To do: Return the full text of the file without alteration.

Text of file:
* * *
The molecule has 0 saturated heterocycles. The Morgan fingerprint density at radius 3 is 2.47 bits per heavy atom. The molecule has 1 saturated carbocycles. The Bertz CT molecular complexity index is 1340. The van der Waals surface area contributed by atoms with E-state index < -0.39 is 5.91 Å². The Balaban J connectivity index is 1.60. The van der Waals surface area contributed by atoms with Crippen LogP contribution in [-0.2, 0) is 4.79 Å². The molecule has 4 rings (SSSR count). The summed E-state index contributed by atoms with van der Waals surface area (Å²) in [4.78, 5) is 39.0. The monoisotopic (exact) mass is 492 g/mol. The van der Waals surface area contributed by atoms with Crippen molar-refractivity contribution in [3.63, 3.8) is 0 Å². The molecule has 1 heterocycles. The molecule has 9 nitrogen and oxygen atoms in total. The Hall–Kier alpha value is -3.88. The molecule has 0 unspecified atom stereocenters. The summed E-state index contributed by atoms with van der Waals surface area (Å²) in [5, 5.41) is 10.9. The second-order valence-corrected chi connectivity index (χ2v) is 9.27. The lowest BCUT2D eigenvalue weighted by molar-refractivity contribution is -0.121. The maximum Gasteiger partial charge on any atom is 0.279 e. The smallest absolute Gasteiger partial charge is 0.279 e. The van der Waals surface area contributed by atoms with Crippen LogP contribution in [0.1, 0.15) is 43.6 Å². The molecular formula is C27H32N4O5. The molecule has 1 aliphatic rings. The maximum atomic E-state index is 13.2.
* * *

The molecule has 0 saturated heterocycles. The Morgan fingerprint density at radius 3 is 2.47 bits per heavy atom. The molecule has 1 saturated carbocycles. The Bertz CT molecular complexity index is 1340. The van der Waals surface area contributed by atoms with E-state index < -0.39 is 5.91 Å². The Balaban J connectivity index is 1.60. The van der Waals surface area contributed by atoms with Crippen LogP contribution in [-0.2, 0) is 4.79 Å². The molecule has 4 rings (SSSR count). The summed E-state index contributed by atoms with van der Waals surface area (Å²) in [4.78, 5) is 39.0. The monoisotopic (exact) mass is 492 g/mol. The van der Waals surface area contributed by atoms with Crippen molar-refractivity contribution in [3.63, 3.8) is 0 Å². The molecule has 1 heterocycles. The molecule has 9 nitrogen and oxygen atoms in total. The Hall–Kier alpha value is -3.88. The molecule has 0 unspecified atom stereocenters. The summed E-state index contributed by atoms with van der Waals surface area (Å²) in [5, 5.41) is 10.9. The second-order valence-corrected chi connectivity index (χ2v) is 9.27. The lowest BCUT2D eigenvalue weighted by molar-refractivity contribution is -0.121. The maximum Gasteiger partial charge on any atom is 0.279 e. The smallest absolute Gasteiger partial charge is 0.279 e. The van der Waals surface area contributed by atoms with Crippen LogP contribution in [0.1, 0.15) is 43.6 Å². The molecular formula is C27H32N4O5. The molecule has 1 aliphatic rings. The maximum atomic E-state index is 13.2.